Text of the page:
The JRF was retained after WWII. The PBY proved to be inadequate for the LORAN support mission and was replaced by two PB4Y-2 Privateers. With the War over the number of excess aircraft ran very high. There was a Navy Aircraft Storage Facility at Hawaii and with power of a pen at the local operating level, the Coast Guard Air Detachment acquired two PB4y2 aircraft in good condition.
The PB4Y-2s were used for Pacific supply runs. The runs went from Kaneohe to the MATS terminal at Hickam Field, then Johnson Island, Majuro, Kwajalein, Guam, Sangley Point to Japan and then back through Wake, and Midway. The trip took between 20 and 28 days and the route varied. The detachment transported everything that ATC or MATS would not carry and went to places they did not go.
Chief AOC Arnie Adams, who was based at Kaneohe at the time, provided the following information. The nose was used for baggage, the forward bomb bay for fuel tanks, the aft Bombay was decked to carry large Loran gear. The photo shows passengers and crew that were on a flight. Arnie said “CPO Joe Accamo with back to camera, with chief’s hat on, is standing with one foot on a suitcase. He was superb as a plane captain. There wasn’t too much need for a Chief Aviation Ordnanceman in 1946 so I served as the Flight Coordinator making sure the vitals and details were taken care of and do the liaison with various military outfits and Air Stations.”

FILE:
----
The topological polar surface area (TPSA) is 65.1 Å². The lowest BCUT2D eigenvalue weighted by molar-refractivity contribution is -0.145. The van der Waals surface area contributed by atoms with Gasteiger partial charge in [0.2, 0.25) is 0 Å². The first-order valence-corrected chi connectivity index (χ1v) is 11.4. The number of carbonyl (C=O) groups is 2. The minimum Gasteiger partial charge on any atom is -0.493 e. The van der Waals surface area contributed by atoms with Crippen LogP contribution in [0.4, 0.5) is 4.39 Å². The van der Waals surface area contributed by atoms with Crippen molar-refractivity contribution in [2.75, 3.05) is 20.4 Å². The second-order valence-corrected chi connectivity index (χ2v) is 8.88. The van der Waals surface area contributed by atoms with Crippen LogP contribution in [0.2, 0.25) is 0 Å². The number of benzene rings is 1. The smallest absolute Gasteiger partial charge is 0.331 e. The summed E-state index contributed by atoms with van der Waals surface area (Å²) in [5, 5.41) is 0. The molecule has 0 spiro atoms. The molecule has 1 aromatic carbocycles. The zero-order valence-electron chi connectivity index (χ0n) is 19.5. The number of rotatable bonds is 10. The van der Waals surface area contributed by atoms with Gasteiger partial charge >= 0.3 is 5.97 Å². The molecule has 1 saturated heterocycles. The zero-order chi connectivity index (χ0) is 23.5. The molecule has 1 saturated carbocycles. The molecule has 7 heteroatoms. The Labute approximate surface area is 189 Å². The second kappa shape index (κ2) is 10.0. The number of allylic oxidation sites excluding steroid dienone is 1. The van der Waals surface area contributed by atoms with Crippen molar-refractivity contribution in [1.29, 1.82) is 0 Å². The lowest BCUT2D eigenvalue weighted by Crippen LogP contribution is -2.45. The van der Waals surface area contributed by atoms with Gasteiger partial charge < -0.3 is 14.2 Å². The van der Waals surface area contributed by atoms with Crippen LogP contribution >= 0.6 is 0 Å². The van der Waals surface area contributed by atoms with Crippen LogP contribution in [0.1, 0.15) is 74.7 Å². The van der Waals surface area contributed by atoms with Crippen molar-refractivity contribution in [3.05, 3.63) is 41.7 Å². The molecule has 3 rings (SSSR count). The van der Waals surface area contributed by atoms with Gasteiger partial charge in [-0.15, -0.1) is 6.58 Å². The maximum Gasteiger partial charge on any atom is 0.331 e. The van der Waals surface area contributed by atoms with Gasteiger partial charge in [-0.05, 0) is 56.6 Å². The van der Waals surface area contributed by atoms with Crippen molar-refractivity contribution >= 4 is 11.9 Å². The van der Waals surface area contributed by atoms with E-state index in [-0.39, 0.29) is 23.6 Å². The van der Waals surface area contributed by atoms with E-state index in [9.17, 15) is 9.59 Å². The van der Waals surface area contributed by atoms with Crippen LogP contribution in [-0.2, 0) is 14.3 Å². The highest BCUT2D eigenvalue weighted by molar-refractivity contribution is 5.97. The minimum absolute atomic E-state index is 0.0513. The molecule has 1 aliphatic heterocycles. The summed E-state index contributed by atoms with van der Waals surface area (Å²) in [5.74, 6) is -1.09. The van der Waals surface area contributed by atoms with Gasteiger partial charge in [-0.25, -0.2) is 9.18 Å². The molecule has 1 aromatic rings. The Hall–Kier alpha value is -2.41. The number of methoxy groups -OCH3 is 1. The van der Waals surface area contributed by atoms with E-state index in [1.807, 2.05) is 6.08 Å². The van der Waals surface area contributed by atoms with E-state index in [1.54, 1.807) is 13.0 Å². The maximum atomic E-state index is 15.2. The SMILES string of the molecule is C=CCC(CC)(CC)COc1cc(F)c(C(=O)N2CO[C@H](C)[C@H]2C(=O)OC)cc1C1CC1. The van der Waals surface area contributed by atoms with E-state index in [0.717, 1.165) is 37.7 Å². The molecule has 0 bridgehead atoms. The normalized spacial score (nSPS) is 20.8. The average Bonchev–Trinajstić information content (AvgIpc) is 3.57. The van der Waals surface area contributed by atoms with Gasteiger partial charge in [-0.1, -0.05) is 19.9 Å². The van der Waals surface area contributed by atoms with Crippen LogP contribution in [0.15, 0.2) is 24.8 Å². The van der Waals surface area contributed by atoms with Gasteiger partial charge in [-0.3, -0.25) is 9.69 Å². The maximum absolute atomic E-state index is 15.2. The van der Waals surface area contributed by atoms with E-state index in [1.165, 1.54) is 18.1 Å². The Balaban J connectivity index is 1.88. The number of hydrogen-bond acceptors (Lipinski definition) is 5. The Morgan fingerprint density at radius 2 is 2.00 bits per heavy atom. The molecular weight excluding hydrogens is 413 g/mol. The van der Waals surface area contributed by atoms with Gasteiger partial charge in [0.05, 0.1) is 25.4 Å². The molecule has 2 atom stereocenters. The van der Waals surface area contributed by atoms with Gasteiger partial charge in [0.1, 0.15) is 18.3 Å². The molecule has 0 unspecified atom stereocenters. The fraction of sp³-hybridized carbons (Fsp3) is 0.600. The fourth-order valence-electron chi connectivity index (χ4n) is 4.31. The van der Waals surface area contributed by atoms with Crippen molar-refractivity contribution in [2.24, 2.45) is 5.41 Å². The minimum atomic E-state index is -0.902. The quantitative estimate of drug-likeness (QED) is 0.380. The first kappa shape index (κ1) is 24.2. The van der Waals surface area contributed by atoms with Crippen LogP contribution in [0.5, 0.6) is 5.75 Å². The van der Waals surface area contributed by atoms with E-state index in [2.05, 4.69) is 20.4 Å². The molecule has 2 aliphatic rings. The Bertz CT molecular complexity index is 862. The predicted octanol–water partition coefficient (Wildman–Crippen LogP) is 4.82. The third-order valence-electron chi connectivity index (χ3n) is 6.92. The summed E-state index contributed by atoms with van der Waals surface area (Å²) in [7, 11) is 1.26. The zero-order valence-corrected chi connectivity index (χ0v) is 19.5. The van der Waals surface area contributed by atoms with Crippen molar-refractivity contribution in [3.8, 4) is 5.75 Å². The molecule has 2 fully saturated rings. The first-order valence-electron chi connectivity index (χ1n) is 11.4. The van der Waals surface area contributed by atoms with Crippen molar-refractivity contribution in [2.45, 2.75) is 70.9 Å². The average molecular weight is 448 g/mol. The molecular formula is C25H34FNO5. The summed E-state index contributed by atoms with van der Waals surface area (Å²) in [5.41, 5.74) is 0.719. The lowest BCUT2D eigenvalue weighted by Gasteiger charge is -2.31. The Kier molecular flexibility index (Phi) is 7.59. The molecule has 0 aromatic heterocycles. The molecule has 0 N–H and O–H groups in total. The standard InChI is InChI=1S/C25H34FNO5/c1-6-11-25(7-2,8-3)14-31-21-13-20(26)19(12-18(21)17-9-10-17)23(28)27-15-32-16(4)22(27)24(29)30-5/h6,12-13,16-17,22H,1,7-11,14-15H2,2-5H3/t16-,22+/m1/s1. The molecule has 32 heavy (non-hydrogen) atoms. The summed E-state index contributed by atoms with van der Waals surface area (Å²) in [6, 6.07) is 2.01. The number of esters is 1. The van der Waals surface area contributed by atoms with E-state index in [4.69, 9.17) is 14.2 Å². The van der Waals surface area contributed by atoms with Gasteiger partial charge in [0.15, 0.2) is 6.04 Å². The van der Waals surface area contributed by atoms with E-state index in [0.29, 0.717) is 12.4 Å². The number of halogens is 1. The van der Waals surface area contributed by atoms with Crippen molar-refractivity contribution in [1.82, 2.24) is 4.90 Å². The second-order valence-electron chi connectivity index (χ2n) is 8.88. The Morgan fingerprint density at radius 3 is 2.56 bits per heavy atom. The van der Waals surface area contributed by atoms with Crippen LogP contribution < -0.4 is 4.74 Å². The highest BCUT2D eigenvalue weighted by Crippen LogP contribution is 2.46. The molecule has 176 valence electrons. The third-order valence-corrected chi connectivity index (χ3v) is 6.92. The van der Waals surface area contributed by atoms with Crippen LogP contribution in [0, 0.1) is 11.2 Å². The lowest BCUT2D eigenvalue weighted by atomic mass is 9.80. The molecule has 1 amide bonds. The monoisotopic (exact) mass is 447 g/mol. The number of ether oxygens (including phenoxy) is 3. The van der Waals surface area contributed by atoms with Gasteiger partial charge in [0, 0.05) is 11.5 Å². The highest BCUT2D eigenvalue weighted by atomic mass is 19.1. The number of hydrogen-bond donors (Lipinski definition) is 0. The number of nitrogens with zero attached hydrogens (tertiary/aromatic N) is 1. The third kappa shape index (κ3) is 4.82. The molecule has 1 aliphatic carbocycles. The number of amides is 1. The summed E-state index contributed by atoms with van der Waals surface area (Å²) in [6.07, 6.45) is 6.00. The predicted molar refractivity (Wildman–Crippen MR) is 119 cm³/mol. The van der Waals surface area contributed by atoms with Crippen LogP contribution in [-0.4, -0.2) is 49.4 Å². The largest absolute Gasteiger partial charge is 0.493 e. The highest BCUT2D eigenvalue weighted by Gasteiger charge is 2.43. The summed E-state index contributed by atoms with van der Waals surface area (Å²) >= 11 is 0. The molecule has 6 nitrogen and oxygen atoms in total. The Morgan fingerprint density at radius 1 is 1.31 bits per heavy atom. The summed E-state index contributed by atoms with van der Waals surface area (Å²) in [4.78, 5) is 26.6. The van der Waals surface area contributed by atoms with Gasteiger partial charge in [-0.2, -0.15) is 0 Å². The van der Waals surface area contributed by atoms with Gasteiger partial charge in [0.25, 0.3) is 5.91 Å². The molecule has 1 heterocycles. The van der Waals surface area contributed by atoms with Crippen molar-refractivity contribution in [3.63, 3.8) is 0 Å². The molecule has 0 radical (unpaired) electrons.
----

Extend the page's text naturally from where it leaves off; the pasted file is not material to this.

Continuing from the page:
In 1949 the Navy decommissioned the Kaneohe Air Station The Coast Guard Air Detachment moved to NAS Barbers Point on the west coast of Oahu and was established as a Coast Guard Air Facility. During 1949 the Air Facility received two PB-1Gs and in 1950 two R5Ds replaced the PB4Y-2s. The R5Ds were both excellent search aircraft and much better suited for the support of the LORAN stations as well as other Coast Guard units. The aviation support of Coast Guard facilities throughout the western Pacific Ocean, conducted by the Coast Guard Aviation Detachment at Barbers Point NAS, during the next decade plus, was known as “Cosmic Overseas Airways.” There are numerous stories as to how the name came about. Some were more credible than others. The most plausible given to me was that the official name of the unit was – The United States Coast Guard Western Pacific Logistic Support Air Group. Now anyone familiar with Coast Guard Aircrews knows that this was too good an opportunity to pass up. It was 1950. The Space Patrol was on TV and Flash Gordon had arrived. Cosmos was Space and anything that was gigantic or huge became “cosmic” in the language of the day. Twenty plus locations were serviced by the Coast Guard Air Detachment, Barbers Point, once or many times, in a huge area west and southwest of Hawaii. The area served was ‘Cosmic” and Cosmic Overseas Airways was born.
The first C-130’s arrived. in 1959 and the supply mission became “WestPac”. A much more efficient operation with a much more capable aircraft. No more flying over the endless ocean at an altitude of 10,000 feet with an airspeed of 170 knots. No more sound of the reciprocating engines that really didn’t leak – they just marked their territory. Cosmic Air was no longer but it did not die amongst those that flew it and knew it. A get together was held in Reno Nevada each year. The last get-together was held in 2012.
John “Bear’ Moseley